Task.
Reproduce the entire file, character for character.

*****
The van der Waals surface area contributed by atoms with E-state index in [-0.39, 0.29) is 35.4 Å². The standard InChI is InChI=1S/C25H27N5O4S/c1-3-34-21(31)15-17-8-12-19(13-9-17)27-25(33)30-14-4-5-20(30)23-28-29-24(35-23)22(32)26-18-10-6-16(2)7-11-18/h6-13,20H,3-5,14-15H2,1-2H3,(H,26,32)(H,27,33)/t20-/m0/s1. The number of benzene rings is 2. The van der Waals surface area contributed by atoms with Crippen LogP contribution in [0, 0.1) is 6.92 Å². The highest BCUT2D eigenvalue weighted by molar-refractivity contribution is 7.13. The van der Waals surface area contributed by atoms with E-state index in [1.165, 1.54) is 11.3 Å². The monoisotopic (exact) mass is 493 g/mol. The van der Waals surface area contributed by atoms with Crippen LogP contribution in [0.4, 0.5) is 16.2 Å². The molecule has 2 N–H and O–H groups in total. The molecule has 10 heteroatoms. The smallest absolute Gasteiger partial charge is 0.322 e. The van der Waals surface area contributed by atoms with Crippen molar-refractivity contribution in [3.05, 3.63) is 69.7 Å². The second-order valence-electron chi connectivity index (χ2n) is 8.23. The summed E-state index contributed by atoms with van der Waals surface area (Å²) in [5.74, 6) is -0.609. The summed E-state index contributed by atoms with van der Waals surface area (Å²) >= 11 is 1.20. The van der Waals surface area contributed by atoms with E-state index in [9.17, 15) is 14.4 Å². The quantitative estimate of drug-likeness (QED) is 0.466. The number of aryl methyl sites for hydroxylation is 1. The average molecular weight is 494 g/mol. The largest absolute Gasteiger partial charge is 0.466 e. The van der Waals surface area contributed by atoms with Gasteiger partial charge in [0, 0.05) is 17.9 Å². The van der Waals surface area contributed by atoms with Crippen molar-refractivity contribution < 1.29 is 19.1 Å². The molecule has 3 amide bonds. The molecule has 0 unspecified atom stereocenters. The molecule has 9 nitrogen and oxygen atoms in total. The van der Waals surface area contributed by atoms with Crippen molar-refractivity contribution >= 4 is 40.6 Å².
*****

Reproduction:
The van der Waals surface area contributed by atoms with E-state index in [-0.39, 0.29) is 35.4 Å². The standard InChI is InChI=1S/C25H27N5O4S/c1-3-34-21(31)15-17-8-12-19(13-9-17)27-25(33)30-14-4-5-20(30)23-28-29-24(35-23)22(32)26-18-10-6-16(2)7-11-18/h6-13,20H,3-5,14-15H2,1-2H3,(H,26,32)(H,27,33)/t20-/m0/s1. The number of benzene rings is 2. The van der Waals surface area contributed by atoms with Crippen LogP contribution in [0, 0.1) is 6.92 Å². The highest BCUT2D eigenvalue weighted by molar-refractivity contribution is 7.13. The van der Waals surface area contributed by atoms with E-state index in [1.165, 1.54) is 11.3 Å². The monoisotopic (exact) mass is 493 g/mol. The van der Waals surface area contributed by atoms with Crippen LogP contribution in [0.4, 0.5) is 16.2 Å². The molecule has 2 N–H and O–H groups in total. The molecule has 10 heteroatoms. The smallest absolute Gasteiger partial charge is 0.322 e. The van der Waals surface area contributed by atoms with Crippen molar-refractivity contribution in [3.05, 3.63) is 69.7 Å². The second-order valence-electron chi connectivity index (χ2n) is 8.23. The summed E-state index contributed by atoms with van der Waals surface area (Å²) in [5.74, 6) is -0.609. The summed E-state index contributed by atoms with van der Waals surface area (Å²) >= 11 is 1.20. The van der Waals surface area contributed by atoms with E-state index in [9.17, 15) is 14.4 Å². The quantitative estimate of drug-likeness (QED) is 0.466. The number of aryl methyl sites for hydroxylation is 1. The average molecular weight is 494 g/mol. The largest absolute Gasteiger partial charge is 0.466 e. The van der Waals surface area contributed by atoms with Gasteiger partial charge in [0, 0.05) is 17.9 Å². The van der Waals surface area contributed by atoms with Crippen molar-refractivity contribution < 1.29 is 19.1 Å². The molecule has 3 amide bonds. The molecule has 0 unspecified atom stereocenters. The molecule has 9 nitrogen and oxygen atoms in total. The van der Waals surface area contributed by atoms with Crippen molar-refractivity contribution >= 4 is 40.6 Å².